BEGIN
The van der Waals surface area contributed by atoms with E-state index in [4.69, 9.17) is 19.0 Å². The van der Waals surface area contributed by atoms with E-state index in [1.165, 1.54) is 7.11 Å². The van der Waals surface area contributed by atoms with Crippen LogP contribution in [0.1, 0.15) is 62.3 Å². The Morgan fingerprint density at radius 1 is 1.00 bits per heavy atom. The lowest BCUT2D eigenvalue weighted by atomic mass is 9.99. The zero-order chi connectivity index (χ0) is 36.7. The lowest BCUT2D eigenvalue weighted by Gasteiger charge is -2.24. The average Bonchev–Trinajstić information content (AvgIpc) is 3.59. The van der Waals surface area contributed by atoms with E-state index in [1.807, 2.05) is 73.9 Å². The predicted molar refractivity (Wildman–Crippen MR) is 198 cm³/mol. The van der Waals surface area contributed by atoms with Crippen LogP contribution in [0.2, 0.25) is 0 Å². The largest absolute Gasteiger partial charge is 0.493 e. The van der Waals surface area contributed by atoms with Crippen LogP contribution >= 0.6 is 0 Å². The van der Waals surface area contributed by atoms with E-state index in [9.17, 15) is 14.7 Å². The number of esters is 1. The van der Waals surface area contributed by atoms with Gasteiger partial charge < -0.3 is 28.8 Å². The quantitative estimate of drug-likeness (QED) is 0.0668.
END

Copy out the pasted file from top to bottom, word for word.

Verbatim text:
The van der Waals surface area contributed by atoms with E-state index in [4.69, 9.17) is 19.0 Å². The van der Waals surface area contributed by atoms with E-state index in [1.165, 1.54) is 7.11 Å². The van der Waals surface area contributed by atoms with Crippen LogP contribution in [0.1, 0.15) is 62.3 Å². The Morgan fingerprint density at radius 1 is 1.00 bits per heavy atom. The lowest BCUT2D eigenvalue weighted by atomic mass is 9.99. The zero-order chi connectivity index (χ0) is 36.7. The lowest BCUT2D eigenvalue weighted by Gasteiger charge is -2.24. The average Bonchev–Trinajstić information content (AvgIpc) is 3.59. The van der Waals surface area contributed by atoms with E-state index in [1.807, 2.05) is 73.9 Å². The predicted molar refractivity (Wildman–Crippen MR) is 198 cm³/mol. The van der Waals surface area contributed by atoms with Crippen LogP contribution in [0.2, 0.25) is 0 Å². The largest absolute Gasteiger partial charge is 0.493 e. The van der Waals surface area contributed by atoms with Crippen LogP contribution >= 0.6 is 0 Å². The van der Waals surface area contributed by atoms with E-state index in [9.17, 15) is 14.7 Å². The number of esters is 1. The van der Waals surface area contributed by atoms with Gasteiger partial charge < -0.3 is 28.8 Å². The quantitative estimate of drug-likeness (QED) is 0.0668.